Here are some of the most bizarre ingredients found in your daily supplement

Here are some of the most bizarre ingredients found in your daily supplement

By Trisha Malhotra

Consuming bizarre concoctions in the name of health has been practiced for millennia. From heroin-laced aspirin marketed for remedying coughs in the late 1800s, to drilling holes into patients’ frontal cortex to cure depression in the 1900s, medicine has a shameful past. Although science has come a long way, remnants of our deplorable history still exist in the form of strange supplements. What takes the cake is that you can buy these supplements off of Amazon today. Here are some of the most bizarre ingredients found in supplements today. 

1. Horny Goat Weed

Epimedium Grandiflorum is a medical herb native to China used to treat all kinds of issues- from erectile dysfunction (ED) to osteoporosis. Legend has it that the plant was named horny goat weed because a shepherd noticed his flock becoming noticeably aroused after consuming it. Science supports this legend.

In one study, when rats were given a pure extract of horny goat weed, researchers saw an improvement in their erectile function. Since then, it can be found in over-the-counter capsules or powders with claims to treat ED, fatigue, brain injuries, even breast cancer. There is no set dosage other than what is available on the packaging, so being wary of overconsuming horny goat weed is important. 

2. Human Placenta

Eating your own placenta after birth has a medical term: placentophagy. This is a common behavior observed in camels and some aquatic mammals. In recent years, consuming human placenta postpartum has become ‘trendy,’ which is always a bad adjective to describe anything legitimately medical. Celebrities are responsible for spreading misinformation around the supposed health benefits of eating placenta; be it raw, cooked, or in godforsaken smoothies. As of now, these benefits cannot be backed up. 

There is also the issue of consuming highly infectious bacteria swarming inside the placenta. This is validated by the case of a woman who consumed infected placenta pills and developed an infection of group B streptococcus bacteria. This particular bacteria is dangerous for newborns who can catch it from drinking an infected mothers’ breast milk. This case is also why the Centers for Disease Control and Prevention wards against consuming placenta.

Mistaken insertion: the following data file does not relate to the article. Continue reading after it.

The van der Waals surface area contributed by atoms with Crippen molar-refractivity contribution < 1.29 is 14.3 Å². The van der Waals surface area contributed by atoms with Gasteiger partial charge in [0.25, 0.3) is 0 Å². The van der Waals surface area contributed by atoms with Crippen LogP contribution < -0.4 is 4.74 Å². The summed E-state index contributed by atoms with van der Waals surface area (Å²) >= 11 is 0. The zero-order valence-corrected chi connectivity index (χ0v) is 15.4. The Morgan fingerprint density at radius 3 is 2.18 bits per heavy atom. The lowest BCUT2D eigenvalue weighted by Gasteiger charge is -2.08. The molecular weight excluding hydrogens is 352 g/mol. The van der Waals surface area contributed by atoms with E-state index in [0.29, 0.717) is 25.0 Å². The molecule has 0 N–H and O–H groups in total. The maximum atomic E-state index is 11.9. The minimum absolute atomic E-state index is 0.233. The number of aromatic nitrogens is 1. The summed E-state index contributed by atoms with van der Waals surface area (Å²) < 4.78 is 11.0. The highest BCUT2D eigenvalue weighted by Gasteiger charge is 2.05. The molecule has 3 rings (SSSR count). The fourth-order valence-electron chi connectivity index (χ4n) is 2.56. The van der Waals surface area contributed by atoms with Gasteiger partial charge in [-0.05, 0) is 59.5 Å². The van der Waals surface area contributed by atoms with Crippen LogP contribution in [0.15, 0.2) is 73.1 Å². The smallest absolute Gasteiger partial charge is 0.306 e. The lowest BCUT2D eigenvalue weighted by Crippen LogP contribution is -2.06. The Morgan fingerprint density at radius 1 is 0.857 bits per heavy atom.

3. Bear bile

Bear bile is used in traditional Chinese medicine dates back to the 8th Century. The bile of Asiatic brown and black bears contains high amounts of ursodiol, which has been proven to treat liver disease and dissolve gallstones. However, you don’t need to poach bears to get access to ursodiol. This substance has been available worldwide as a synthetic drug for decades. 

In February 2020, the Chinese Government recommended using an injection containing bear bile known as Tan Re Qing to treat Covid-19. Against the sentiment of wildlife advocates, this injection has been administered by Chinese medicine practitioners to treat bronchitis and upper respiratory tract infections. But besides temporarily alleviating symptoms, there is no evidence bear bile can work to treat the novel coronavirus.

4. Scaly Anteater Scales

Pangolins are a unique type of anteaters covered entirely in scales. They are heavily poached and illegally traded for the supposed medical benefits of their scales, making them one of the most trafficked animals in Asia. Pangolin scales are bought whole, then crushed, and dried into a powder to be consumed orally. Reasons for the very illegal demand for these scales include aiding rheumatism, promoting lactation, improving arthritis, enhancing kidney function, and more. A lot of these claims are bogus traditions with little evidence to support them. However, pangolins are still heavily trafficked due to the lack of education around the ecological costs of poaching them. 

5. Bee Venom

Bee venom has become readily available as a luxe cosmetic ingredient worth hundreds of dollars with claims to combat the aging process. Known as an “organic facelift” the ingredient supposedly smoothes wrinkles by tricking the skin into producing more elastin and collagen. It contains an active compound called melittin that possesses anti-inflammatory and antibacterial properties. Bee venom has even been touted as a viable alternative to botox. Being anaphylactic, when bee venom is injected into facial muscles, it temporarily relaxes them, breaks down their cell membranes, and could improve circulation. In tandem, these could result in a tighter complexion.


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